Yes. The units require a constant with units of speed^2. Any such constant can always be expressed as some multiple of c^2. The c^2 isn't a big thing with deep meaning, it is just a question of units.Are all physics theories based on "the equivalence of energy E and mass m always reliant on the speed of light c?
Did you even read my response?thus eliminating any other constant as a point of reference to c?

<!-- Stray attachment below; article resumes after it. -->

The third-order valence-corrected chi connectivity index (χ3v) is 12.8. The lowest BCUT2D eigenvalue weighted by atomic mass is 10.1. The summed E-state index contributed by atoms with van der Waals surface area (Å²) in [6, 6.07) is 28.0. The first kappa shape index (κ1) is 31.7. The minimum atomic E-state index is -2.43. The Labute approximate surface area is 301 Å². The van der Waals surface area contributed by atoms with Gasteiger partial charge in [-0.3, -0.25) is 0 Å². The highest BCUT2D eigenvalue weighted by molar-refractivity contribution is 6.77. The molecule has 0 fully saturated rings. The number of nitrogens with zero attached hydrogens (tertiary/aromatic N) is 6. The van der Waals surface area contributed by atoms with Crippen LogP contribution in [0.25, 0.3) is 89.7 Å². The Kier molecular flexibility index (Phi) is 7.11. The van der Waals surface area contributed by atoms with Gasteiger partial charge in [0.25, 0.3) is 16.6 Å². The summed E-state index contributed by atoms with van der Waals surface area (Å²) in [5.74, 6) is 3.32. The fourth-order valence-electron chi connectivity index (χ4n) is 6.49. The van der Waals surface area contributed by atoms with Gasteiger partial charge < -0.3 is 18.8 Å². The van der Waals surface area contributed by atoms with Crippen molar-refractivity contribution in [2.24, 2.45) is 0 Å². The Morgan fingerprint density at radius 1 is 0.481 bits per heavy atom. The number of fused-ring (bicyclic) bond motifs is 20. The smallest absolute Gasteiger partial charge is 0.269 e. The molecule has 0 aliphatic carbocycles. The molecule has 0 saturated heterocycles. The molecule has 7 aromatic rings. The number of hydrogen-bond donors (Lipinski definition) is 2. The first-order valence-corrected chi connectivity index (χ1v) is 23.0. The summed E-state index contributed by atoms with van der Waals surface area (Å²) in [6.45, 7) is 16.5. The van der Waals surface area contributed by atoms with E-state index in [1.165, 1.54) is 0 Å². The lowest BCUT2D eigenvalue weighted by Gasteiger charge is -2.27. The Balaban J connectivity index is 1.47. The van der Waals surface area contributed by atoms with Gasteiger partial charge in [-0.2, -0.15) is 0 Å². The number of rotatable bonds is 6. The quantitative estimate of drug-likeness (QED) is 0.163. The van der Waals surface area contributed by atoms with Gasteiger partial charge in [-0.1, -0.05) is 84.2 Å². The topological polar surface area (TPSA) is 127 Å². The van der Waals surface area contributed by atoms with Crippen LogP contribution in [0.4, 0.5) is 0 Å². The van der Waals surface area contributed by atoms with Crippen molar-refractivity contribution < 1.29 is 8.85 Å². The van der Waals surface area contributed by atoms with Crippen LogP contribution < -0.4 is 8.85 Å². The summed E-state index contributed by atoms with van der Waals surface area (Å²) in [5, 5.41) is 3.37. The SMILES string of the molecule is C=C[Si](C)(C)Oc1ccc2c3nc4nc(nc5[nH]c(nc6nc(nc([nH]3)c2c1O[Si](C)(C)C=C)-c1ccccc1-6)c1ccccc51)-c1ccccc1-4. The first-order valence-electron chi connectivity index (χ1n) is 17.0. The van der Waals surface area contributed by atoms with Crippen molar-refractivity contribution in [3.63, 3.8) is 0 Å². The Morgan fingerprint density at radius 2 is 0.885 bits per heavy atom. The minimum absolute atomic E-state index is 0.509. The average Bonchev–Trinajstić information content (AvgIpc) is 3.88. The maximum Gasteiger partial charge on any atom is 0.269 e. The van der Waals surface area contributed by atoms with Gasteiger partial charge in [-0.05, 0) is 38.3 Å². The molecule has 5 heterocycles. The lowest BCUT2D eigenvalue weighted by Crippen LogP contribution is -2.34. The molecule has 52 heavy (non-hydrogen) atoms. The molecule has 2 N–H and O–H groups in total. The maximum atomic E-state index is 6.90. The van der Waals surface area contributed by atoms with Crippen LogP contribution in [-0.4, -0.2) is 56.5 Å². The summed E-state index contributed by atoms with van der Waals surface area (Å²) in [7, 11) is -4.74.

There's a few key things to understand. The equivalence of mass and energy is an observed phenomena. We observe it all the time in particle colliders. To date, the LHC has looked at over 1.5 trillion collision events, and I assume that the total number is far more when you factor in all the other colliders that have been in operation over the years.Thanks for your response. I appreciate it. However I just want to be sure that this means that all existent energy theories present use the speed of light as a point of constant reference thus eliminating any other constant as a point of reference to c?